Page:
Moscow Summit Between Netanyahu and Abbas in the Works, Say Palestinian Officials

Netanyahu's Bureau officials say the PM is willing to meet Abbas, on the condition he poses no preconditions for the meeting; adviser to Abbas says meeting would be meaningless if core issues not discussed.

AP

Preliminary talks have taken place about the possibility of holding a meeting in Moscow between Prime Minister Benjamin Netanyahu and Palestinian Authority President Mahmoud Abbas, but nothing seems likely to be settled anytime soon, senior Palestinian officials told Haaretz.

The officials said there hasn’t yet been any discussion of a possible date for the summit.

Dr. Ahmed Majdalani, an advisor to Abbas and member of the PLO’s Executive Committee, told Haaretz that what interests Palestinians isn’t whether or not a meeting takes place, but what results it will produce and whether Netanyahu is willing to freeze settlement construction, release Palestinian prisoners and meet other Palestinian demands.

“A few weeks ago, they were talking about Cairo and now they’re talking about Moscow, and perhaps in the future, they’ll talk about someplace else,” he said. “But changing the venue won’t change the Palestinian position, and there are agreements Netanyahu must fulfill, like freezing settlement construction, freeing the fourth tranche of veteran prisoners and setting a deadline for ending the occupation. Otherwise, any meeting will be superfluous and won’t lead to any progress.”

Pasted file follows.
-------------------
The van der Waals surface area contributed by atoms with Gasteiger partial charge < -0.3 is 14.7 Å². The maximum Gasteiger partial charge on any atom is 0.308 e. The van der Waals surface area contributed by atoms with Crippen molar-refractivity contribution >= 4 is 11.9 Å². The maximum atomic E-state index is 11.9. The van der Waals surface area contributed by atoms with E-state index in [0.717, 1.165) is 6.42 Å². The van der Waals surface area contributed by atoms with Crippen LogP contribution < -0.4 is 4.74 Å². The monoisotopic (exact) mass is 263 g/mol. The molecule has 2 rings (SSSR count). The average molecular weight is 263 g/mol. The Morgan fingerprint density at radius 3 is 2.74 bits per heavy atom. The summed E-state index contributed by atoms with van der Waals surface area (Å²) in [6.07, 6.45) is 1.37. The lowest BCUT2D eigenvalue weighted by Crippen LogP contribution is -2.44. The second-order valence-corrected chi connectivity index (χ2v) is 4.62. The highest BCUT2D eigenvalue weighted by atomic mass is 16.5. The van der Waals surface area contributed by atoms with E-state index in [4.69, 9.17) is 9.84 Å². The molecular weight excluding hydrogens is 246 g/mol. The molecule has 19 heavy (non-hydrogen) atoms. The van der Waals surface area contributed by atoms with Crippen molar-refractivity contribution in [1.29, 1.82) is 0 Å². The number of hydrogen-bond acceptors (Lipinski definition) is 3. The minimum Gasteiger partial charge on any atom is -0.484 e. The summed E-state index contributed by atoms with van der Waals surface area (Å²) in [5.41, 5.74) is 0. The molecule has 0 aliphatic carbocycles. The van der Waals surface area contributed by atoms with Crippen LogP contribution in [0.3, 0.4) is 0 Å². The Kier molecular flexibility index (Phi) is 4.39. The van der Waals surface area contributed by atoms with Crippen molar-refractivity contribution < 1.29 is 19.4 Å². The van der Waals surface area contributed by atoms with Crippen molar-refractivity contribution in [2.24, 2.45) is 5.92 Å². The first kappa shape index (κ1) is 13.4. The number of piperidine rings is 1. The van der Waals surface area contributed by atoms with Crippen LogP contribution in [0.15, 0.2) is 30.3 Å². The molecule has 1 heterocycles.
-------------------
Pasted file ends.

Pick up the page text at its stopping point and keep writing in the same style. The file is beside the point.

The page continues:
The “fourth tranche” of prisoners refers to a deal made prior to the U.S.-brokered peace talks that began in the summer of 2013. Under that agreement, Israel was to release four batches of Palestinian prisoners over the course of the talks. But in the end, the talks collapsed and the fourth batch was never released.

Majdalani said most of the reports about a summit are coming from either Netanyahu’s office or unnamed sources in the PA that, he claimed, serve Israel’s interests, with the goal of thwarting a French initiative for an international peace conference this fall by creating a pretense that direct talks are taking place. Therefore, he said, the PA is very leery of this strategy, and it’s reluctant to agree to any meeting that doesn’t include clear guidelines to ensure progress.

In Netanyahu's Bureau, officials said that the PM was willing to meet Abbas in Moscow if the Palestinians pose no preconditions.

Netanyahu and Russian President Vladimir Putin spoke about the Moscow summit initiative over the weekend by phone

Last week, Egypt’s President Abdel-Fattah al-Sissi and Putin expressed readiness to host Netanyahu and Abbas for direct talks in Moscow.

“The Russian president has informed me that he has invited Palestinian President Abu Mazen and Israeli Prime Minister Netanyahu for a meeting in Moscow,” al-Sissi said, referring to Abbas by his nickname. “Egypt supports these efforts and both sides are urged to participate and respond positively to the initiative for the sake of finding light at the end of the tunnel for Palestinians and establishing their state alongside Israel.”

The Egyptian president said “there is need for change, if there is a mutual desire by both sides, Israeli and Palestinian, as well as by the international community.”

Haaretz reported earlier this week that senior European officials have been trying unsuccessfully for several weeks to arrange a Netanyahu-Abbas meeting.

Each side blames the other for the failure to arrange the meeting. Officials on both sides said the meeting didn’t take place because Israel rejected a Palestinian demand to hold a preparatory meeting of their respective advisers - Yitzhak Molcho and Saeb Erekat.